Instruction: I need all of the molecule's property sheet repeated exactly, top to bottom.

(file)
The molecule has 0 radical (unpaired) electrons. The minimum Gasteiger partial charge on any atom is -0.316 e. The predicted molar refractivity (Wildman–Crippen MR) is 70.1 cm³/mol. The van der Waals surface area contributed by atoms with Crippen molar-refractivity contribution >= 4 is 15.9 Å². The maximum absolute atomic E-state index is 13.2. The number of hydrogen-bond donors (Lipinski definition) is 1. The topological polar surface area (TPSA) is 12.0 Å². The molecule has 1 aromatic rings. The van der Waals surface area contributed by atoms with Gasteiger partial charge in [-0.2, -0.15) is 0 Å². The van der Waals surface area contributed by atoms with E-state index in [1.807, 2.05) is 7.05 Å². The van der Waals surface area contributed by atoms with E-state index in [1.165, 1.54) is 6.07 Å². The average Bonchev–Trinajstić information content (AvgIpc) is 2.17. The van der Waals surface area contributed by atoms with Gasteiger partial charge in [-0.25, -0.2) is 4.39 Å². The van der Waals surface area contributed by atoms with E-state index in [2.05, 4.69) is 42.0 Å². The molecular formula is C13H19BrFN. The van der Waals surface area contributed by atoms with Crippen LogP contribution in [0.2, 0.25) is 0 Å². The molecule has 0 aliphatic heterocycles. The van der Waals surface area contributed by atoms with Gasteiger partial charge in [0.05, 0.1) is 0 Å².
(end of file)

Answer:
The molecule has 0 radical (unpaired) electrons. The minimum Gasteiger partial charge on any atom is -0.316 e. The predicted molar refractivity (Wildman–Crippen MR) is 70.1 cm³/mol. The van der Waals surface area contributed by atoms with Crippen molar-refractivity contribution >= 4 is 15.9 Å². The maximum absolute atomic E-state index is 13.2. The number of hydrogen-bond donors (Lipinski definition) is 1. The topological polar surface area (TPSA) is 12.0 Å². The molecule has 1 aromatic rings. The van der Waals surface area contributed by atoms with Gasteiger partial charge in [-0.2, -0.15) is 0 Å². The van der Waals surface area contributed by atoms with E-state index in [1.807, 2.05) is 7.05 Å². The van der Waals surface area contributed by atoms with E-state index in [1.165, 1.54) is 6.07 Å². The average Bonchev–Trinajstić information content (AvgIpc) is 2.17. The van der Waals surface area contributed by atoms with Gasteiger partial charge in [-0.25, -0.2) is 4.39 Å². The van der Waals surface area contributed by atoms with E-state index in [2.05, 4.69) is 42.0 Å². The molecular formula is C13H19BrFN. The van der Waals surface area contributed by atoms with Crippen LogP contribution in [0.2, 0.25) is 0 Å². The molecule has 0 aliphatic heterocycles. The van der Waals surface area contributed by atoms with Gasteiger partial charge in [0.05, 0.1) is 0 Å².